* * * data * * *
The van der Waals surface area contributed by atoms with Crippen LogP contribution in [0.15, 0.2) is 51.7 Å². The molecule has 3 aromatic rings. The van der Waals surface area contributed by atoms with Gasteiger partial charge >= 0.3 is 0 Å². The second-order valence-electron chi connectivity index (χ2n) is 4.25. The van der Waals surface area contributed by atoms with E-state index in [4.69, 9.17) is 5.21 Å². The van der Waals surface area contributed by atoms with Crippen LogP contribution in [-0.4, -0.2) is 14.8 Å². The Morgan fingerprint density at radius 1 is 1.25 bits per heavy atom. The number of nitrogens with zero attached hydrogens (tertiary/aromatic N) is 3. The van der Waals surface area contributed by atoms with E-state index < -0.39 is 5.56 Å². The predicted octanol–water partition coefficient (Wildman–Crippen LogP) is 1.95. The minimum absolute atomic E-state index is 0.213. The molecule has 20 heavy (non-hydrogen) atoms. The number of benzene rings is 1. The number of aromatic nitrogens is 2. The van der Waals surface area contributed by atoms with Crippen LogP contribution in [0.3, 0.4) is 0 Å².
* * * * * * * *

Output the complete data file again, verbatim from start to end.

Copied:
The van der Waals surface area contributed by atoms with Crippen LogP contribution in [0.15, 0.2) is 51.7 Å². The molecule has 3 aromatic rings. The van der Waals surface area contributed by atoms with Gasteiger partial charge >= 0.3 is 0 Å². The second-order valence-electron chi connectivity index (χ2n) is 4.25. The van der Waals surface area contributed by atoms with E-state index in [4.69, 9.17) is 5.21 Å². The van der Waals surface area contributed by atoms with Crippen LogP contribution in [-0.4, -0.2) is 14.8 Å². The Morgan fingerprint density at radius 1 is 1.25 bits per heavy atom. The number of nitrogens with zero attached hydrogens (tertiary/aromatic N) is 3. The van der Waals surface area contributed by atoms with E-state index < -0.39 is 5.56 Å². The predicted octanol–water partition coefficient (Wildman–Crippen LogP) is 1.95. The minimum absolute atomic E-state index is 0.213. The molecule has 20 heavy (non-hydrogen) atoms. The number of benzene rings is 1. The number of aromatic nitrogens is 2. The van der Waals surface area contributed by atoms with Crippen LogP contribution in [0.3, 0.4) is 0 Å².